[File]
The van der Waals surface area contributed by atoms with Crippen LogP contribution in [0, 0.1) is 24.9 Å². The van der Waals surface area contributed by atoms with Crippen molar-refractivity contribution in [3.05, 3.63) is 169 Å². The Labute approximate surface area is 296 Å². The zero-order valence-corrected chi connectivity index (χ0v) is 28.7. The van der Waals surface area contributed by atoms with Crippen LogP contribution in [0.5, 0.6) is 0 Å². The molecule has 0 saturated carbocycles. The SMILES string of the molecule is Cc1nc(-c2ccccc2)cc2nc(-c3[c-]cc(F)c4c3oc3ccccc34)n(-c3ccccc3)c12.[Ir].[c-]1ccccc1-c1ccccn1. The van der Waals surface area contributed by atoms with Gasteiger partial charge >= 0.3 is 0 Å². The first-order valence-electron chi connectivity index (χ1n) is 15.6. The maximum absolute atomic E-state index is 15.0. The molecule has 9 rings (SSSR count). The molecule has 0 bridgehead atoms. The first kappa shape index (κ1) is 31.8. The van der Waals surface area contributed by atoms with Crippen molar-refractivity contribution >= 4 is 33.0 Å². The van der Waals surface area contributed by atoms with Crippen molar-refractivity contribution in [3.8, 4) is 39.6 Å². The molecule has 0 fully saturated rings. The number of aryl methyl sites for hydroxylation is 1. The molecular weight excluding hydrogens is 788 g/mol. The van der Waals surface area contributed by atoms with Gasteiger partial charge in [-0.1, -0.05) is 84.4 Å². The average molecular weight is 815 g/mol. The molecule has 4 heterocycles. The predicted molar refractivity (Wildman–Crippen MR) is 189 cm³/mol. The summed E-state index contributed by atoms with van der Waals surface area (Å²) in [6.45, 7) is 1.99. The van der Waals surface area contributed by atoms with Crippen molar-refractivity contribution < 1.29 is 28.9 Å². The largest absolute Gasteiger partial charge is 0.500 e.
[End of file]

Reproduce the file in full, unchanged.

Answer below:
The van der Waals surface area contributed by atoms with Crippen LogP contribution in [0, 0.1) is 24.9 Å². The van der Waals surface area contributed by atoms with Crippen molar-refractivity contribution in [3.05, 3.63) is 169 Å². The Labute approximate surface area is 296 Å². The zero-order valence-corrected chi connectivity index (χ0v) is 28.7. The van der Waals surface area contributed by atoms with Crippen LogP contribution in [0.5, 0.6) is 0 Å². The molecule has 0 saturated carbocycles. The SMILES string of the molecule is Cc1nc(-c2ccccc2)cc2nc(-c3[c-]cc(F)c4c3oc3ccccc34)n(-c3ccccc3)c12.[Ir].[c-]1ccccc1-c1ccccn1. The van der Waals surface area contributed by atoms with Gasteiger partial charge >= 0.3 is 0 Å². The first-order valence-electron chi connectivity index (χ1n) is 15.6. The maximum absolute atomic E-state index is 15.0. The molecule has 9 rings (SSSR count). The molecule has 0 bridgehead atoms. The first kappa shape index (κ1) is 31.8. The van der Waals surface area contributed by atoms with Crippen molar-refractivity contribution >= 4 is 33.0 Å². The van der Waals surface area contributed by atoms with Crippen molar-refractivity contribution in [3.8, 4) is 39.6 Å². The molecule has 0 fully saturated rings. The number of aryl methyl sites for hydroxylation is 1. The molecular weight excluding hydrogens is 788 g/mol. The van der Waals surface area contributed by atoms with Gasteiger partial charge in [-0.1, -0.05) is 84.4 Å². The average molecular weight is 815 g/mol. The molecule has 4 heterocycles. The predicted molar refractivity (Wildman–Crippen MR) is 189 cm³/mol. The summed E-state index contributed by atoms with van der Waals surface area (Å²) in [6.45, 7) is 1.99. The van der Waals surface area contributed by atoms with Crippen molar-refractivity contribution < 1.29 is 28.9 Å². The largest absolute Gasteiger partial charge is 0.500 e.